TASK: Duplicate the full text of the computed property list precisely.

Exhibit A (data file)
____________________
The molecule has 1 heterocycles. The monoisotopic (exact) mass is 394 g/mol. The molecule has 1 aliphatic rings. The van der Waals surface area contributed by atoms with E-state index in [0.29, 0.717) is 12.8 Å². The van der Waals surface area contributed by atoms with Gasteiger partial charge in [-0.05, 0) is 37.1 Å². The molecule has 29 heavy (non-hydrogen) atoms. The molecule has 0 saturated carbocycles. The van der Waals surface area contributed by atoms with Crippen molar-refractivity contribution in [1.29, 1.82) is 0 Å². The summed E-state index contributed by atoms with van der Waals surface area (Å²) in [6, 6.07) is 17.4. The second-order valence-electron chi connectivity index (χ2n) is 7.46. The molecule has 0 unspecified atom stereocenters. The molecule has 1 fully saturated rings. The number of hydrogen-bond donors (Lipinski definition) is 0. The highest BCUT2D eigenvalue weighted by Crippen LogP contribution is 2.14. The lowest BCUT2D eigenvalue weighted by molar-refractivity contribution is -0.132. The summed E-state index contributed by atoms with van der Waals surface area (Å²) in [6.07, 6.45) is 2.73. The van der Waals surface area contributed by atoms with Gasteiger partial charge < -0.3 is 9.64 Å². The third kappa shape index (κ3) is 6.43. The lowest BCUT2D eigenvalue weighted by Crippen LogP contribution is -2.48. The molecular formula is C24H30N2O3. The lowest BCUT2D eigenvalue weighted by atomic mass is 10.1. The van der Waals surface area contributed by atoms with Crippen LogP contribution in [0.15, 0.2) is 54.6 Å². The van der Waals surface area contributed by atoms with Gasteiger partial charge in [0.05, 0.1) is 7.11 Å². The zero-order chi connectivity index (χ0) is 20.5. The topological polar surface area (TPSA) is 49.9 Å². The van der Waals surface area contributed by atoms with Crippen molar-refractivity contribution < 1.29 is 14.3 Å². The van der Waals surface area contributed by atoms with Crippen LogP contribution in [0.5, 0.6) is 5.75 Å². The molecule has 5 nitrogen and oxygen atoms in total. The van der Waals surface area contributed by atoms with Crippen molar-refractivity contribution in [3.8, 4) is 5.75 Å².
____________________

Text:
The molecule has 1 heterocycles. The monoisotopic (exact) mass is 394 g/mol. The molecule has 1 aliphatic rings. The van der Waals surface area contributed by atoms with E-state index in [0.29, 0.717) is 12.8 Å². The van der Waals surface area contributed by atoms with Gasteiger partial charge in [-0.05, 0) is 37.1 Å². The molecule has 29 heavy (non-hydrogen) atoms. The molecule has 0 saturated carbocycles. The van der Waals surface area contributed by atoms with Crippen molar-refractivity contribution in [1.29, 1.82) is 0 Å². The summed E-state index contributed by atoms with van der Waals surface area (Å²) in [6, 6.07) is 17.4. The second-order valence-electron chi connectivity index (χ2n) is 7.46. The molecule has 0 unspecified atom stereocenters. The molecule has 1 fully saturated rings. The number of hydrogen-bond donors (Lipinski definition) is 0. The highest BCUT2D eigenvalue weighted by Crippen LogP contribution is 2.14. The lowest BCUT2D eigenvalue weighted by molar-refractivity contribution is -0.132. The summed E-state index contributed by atoms with van der Waals surface area (Å²) in [6.07, 6.45) is 2.73. The van der Waals surface area contributed by atoms with Gasteiger partial charge < -0.3 is 9.64 Å². The third kappa shape index (κ3) is 6.43. The lowest BCUT2D eigenvalue weighted by Crippen LogP contribution is -2.48. The molecular formula is C24H30N2O3. The lowest BCUT2D eigenvalue weighted by atomic mass is 10.1. The van der Waals surface area contributed by atoms with Crippen LogP contribution in [0.15, 0.2) is 54.6 Å². The van der Waals surface area contributed by atoms with Gasteiger partial charge in [0.05, 0.1) is 7.11 Å². The zero-order chi connectivity index (χ0) is 20.5. The topological polar surface area (TPSA) is 49.9 Å². The van der Waals surface area contributed by atoms with Crippen molar-refractivity contribution < 1.29 is 14.3 Å². The van der Waals surface area contributed by atoms with Crippen LogP contribution in [0.5, 0.6) is 5.75 Å². The molecule has 5 nitrogen and oxygen atoms in total. The van der Waals surface area contributed by atoms with Crippen molar-refractivity contribution in [3.8, 4) is 5.75 Å².